Agouris noted the Plumeri Awards celebrate that learning and growth are cultivated both inside and outside the classroom through instruction, research, collaboration, and mentorship—a holistic approach that distinguishes William & Mary. “Each of our recipients has a long list of accomplishments and each one is as impressive as they are unique,” she said.

VIMS Dean and Director Derek Aday says the Plumeri Awards “provide a welcome boost that gives our faculty an opportunity to step outside the box to pursue new and innovative research and educational activities. We greatly appreciate Mr. Plumeri’s generosity in supporting Eric and Juliette, as well as our award winners from previous years.”

Dr. Eric Hilton

Professor of Fisheries Science, Curator of the Nunnally Ichthyology Collection

Dr. Eric Hilton (C) with Joe Plumeri (L) and W&M President Katherine Rowe (R) during the Plumeri Awards Ceremony. Photo by Skip Rowland.Dr. Eric Hilton maintains an active, vibrant research program that is at the forefront of the biology of fishes. He uses a transdisciplinary approach, drawing on methods and data from comparative anatomy, developmental biology, biogeography, histology, paleontology, genetics, and phylogenetic systematics to investigate the diversity and evolution of fishes worldwide.

He is also involved with a wide array of projects on local fishes, including the biology of anadromous fishes in the Chesapeake Bay, such as American shad, river herring, and Atlantic sturgeon; and the ecology of larval fishes of the Bay. This part of his research program supports the management of species, and Hilton serves on technical committees for the Atlantic States Marine Fisheries Commission. He has published nearly 100 peer-reviewed papers, including several book-length monographs, frequently with students as co-authors. He also leads extensive field experiences for students.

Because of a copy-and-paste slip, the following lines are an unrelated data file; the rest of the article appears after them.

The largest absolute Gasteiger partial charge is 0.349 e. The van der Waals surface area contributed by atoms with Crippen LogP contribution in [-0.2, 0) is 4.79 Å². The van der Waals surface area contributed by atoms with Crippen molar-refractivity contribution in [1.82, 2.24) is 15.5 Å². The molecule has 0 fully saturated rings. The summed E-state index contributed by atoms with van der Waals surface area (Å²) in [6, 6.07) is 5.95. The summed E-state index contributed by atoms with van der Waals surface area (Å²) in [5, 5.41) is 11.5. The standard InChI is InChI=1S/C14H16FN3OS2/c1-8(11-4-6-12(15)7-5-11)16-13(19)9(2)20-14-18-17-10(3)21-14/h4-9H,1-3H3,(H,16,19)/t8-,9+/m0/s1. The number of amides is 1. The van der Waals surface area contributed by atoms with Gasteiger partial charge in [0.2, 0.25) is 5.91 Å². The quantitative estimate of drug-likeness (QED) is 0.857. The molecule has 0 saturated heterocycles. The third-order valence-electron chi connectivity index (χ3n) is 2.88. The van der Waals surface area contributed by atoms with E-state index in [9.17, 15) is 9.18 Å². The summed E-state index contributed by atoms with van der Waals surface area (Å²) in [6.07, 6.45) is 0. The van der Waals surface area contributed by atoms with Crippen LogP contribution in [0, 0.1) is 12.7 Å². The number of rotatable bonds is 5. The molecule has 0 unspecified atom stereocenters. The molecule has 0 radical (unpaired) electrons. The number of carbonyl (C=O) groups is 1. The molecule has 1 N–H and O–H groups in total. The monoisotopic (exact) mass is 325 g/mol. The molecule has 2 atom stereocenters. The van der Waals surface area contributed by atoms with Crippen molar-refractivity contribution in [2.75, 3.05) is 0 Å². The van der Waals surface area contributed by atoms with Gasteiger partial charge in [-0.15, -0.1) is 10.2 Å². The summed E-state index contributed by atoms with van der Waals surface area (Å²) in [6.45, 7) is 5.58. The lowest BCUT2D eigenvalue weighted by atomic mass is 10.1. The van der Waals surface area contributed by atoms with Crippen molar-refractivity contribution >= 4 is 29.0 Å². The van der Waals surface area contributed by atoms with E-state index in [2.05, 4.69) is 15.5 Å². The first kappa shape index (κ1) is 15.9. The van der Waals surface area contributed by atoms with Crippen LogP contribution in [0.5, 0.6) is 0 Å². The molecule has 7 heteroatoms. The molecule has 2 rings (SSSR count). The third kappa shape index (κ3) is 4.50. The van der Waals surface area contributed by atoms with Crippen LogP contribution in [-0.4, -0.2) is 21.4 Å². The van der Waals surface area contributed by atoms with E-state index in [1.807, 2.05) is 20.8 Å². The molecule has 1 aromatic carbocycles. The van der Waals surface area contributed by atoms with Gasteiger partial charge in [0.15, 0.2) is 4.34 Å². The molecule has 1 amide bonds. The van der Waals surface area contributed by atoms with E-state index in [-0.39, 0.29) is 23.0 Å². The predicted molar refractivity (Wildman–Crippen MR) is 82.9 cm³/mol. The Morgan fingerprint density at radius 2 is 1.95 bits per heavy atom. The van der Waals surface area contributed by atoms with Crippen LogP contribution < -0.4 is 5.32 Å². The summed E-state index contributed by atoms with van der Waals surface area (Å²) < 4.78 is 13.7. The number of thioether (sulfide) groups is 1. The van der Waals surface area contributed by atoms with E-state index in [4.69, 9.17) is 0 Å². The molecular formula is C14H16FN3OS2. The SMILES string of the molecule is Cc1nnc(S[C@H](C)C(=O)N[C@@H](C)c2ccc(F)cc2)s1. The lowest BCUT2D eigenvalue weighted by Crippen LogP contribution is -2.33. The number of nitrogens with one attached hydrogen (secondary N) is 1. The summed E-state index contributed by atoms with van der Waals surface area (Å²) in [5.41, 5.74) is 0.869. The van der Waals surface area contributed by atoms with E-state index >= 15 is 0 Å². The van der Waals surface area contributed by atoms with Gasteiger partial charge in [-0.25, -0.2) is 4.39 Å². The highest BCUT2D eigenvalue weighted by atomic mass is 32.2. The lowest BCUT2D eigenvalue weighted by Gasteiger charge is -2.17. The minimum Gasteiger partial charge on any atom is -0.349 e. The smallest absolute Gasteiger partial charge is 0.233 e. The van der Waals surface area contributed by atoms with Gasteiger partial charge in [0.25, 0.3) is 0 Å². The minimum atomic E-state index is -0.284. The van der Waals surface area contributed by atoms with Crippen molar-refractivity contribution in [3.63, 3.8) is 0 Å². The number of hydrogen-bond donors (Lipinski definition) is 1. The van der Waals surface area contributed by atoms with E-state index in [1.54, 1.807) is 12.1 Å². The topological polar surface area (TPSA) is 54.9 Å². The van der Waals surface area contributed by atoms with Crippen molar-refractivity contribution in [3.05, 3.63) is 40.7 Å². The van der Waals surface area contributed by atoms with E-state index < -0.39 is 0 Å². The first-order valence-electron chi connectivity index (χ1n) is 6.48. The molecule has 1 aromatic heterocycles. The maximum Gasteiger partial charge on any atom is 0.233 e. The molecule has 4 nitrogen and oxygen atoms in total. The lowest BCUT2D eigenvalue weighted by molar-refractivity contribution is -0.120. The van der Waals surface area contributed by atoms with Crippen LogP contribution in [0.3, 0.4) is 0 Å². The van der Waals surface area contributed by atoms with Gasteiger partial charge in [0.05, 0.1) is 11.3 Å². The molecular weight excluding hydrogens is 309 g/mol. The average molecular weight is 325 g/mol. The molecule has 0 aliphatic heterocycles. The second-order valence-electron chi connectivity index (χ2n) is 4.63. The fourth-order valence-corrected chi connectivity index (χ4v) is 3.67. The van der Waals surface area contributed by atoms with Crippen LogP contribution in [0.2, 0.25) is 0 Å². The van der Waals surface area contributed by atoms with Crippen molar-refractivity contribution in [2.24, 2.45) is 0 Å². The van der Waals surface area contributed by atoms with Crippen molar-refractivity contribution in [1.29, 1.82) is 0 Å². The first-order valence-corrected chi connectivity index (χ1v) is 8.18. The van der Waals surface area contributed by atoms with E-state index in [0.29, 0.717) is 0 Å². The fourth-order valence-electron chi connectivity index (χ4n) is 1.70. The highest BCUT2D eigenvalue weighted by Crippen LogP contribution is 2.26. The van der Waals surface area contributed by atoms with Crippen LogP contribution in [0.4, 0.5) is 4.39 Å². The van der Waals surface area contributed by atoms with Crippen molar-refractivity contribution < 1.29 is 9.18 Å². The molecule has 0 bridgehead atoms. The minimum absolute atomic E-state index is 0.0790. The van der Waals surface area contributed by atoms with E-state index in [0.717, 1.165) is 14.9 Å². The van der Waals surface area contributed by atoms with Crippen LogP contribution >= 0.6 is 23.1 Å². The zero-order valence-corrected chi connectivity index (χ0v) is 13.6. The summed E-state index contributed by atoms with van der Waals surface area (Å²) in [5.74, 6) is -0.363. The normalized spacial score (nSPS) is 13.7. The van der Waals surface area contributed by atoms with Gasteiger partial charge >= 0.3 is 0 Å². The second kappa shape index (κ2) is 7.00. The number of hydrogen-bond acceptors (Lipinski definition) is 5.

Since coming to VIMS in 2007, Hilton has been integral in revitalizing the Nunnally Ichthyology Collection, an internationally recognized resource used by scientists around the world. In addition to a broad portfolio of research grants, he has helped to secure nearly $1 million in support for the collection from the National Science Foundation, as well as additional support from private foundations.

Dr. Juliette Smith

Associate Professor of Marine Science

Dr. Juliette Smith (C) with Joe Plumeri (L) and W&M President Katherine Rowe (R) during the Plumeri Awards Ceremony. Photo by Skip Rowland.Dr. Juliette Smith and her research group investigate the ecology, chemistry, and ecotoxicology of toxins produced by harmful algal blooms (HABs) in coastal environments. She is comfortable crossing disciplines, borrowing from concepts rooted in oceanography, limnology, biochemistry, analytical chemistry, toxicology, and ecology.

Since joining the VIMS faculty in 2014, her research has largely focused on the Chesapeake Bay. Recent research has focused on local shellfish hatcheries, where she works with colleagues to evaluate HAB toxins and other stressors as possible impediments to aquaculture production. A current goal is to deploy a network of Imaging FlowCytobots across the bay and seaside Eastern Shore to provide real-time HAB data as an early warning system for oyster harvesters, hatcheries, and health officials.

To learn more about other recipients of current and past Plumeri Awards, visit the W&M web pages.